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|<-Page||<-Team||Sat 05 Jan 2008 Hearts 1 Kilmarnock 1||Team->||Page->|
|<-Srce||<-Type||Scotsman ------ Opinion||Type->||Srce->|
|Stephen Frail||<-auth||Stuart Bathgate||auth->||John Underhill|
|Elliot||[P Di Giacomo 45]|
|16||of 016||Andrius Velicka 63||L SPL||H|
Is time right for Jefferies to mend broken Hearts?
By STUART BATHGATE
JIM Jefferies was a successful manager of Hearts. He knows it, the club's supporters know it, and the current office-bearers know it.
Between July 1995, when he moved from Falkirk, and November 2000, when he left for Bradford City, Jefferies was in charge of a team which consistently challenged for honours. The Scottish Cup win of 1998 was the highlight, but there were also several league campaigns in which Hearts mounted a lasting challenge to the Old Firm.
So, as Campbell Ogilvie and Pedro Lopez, respectively operations director and deputy chief executive at Tynecastle, draw up a shortlist for the vacant managerial post, Jefferies at least has the advantage of being a known quantity. That on its own is not enough to suggest the time is right for him to make a return – indeed, for rigid adherents to the 'never go back' doctrine, it suggests the reverse – but it is surely a start.
Jefferies' commitment to Hearts was there for all to see in his playing days as well as during his stint as manager. A little over seven years on from the end of his first tenure, is the time right for him to return?
The question has to be approached from two different perspectives – that of Jefferies, and that of his potential employers. If one answers 'Yes' and the other 'No', then obviously that's an end to it and the search for a manager heads off in a different direction.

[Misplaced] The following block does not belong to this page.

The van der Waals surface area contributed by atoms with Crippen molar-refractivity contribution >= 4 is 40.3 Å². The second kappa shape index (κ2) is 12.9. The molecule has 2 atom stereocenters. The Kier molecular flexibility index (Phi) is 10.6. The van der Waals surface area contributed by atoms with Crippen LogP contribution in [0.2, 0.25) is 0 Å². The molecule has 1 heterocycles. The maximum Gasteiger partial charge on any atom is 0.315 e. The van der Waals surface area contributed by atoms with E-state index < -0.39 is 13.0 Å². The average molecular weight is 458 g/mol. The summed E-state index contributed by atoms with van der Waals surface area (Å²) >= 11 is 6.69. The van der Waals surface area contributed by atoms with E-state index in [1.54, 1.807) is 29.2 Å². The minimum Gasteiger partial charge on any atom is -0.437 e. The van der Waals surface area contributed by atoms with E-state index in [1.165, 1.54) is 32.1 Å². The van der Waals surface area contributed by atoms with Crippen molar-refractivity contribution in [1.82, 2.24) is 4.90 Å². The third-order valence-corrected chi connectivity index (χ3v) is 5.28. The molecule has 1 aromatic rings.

Examining the issue from Jefferies' point of view first, the time does appear to be right. Both because of his current situation at Kilmarnock and because of the present state of Hearts, a move from Ayrshire to Edinburgh would be close to ideal right now.
As the longest-serving manager in the SPL, Jefferies has over-achieved at Kilmarnock. Partly because of injuries, they are down in the bottom six this season, and there is a growing impression they need a fresh start. The shelf life of all but the most successful of managers is strictly limited, and, after nearly six years at Rugby Park, Jefferies is surely coming to the end of his. It is clear that Hearts, who drew 1-1 with Kilmarnock on Saturday, also require a fresh start. They have had no managerial stability since Craig Levein left for Leicester as Vladimir Romanov was still buying into the club, and are in severe need of some coherent planning.
With the resources at their disposal, they should be far higher up the SPL table than their present 11th. It should not take a footballing genius to get them heading back in the right direction, and Jefferies and other potential candidates would back themselves to make a swift impact.
At 57, Jefferies may only have one move left before he stands down from front-line management, and a two or three-year spell back at Tynecastle would fit the bill nicely. He is shrewd enough to know that attempting to stoke up a media campaign for him to get the job would misfire, as Romanov appears to have a pathological dread of doing something which any outsider may have advised him to do. But he is also smart enough to be aware there are ways of at least not discouraging interest from a potential suitor.
"Until the day that a club comes into contact with my chairman, it would be wrong to comment," he said at the weekend when asked if a return to Tynecastle would appeal. If he had no interest in the job, a simple 'No' would have sufficed.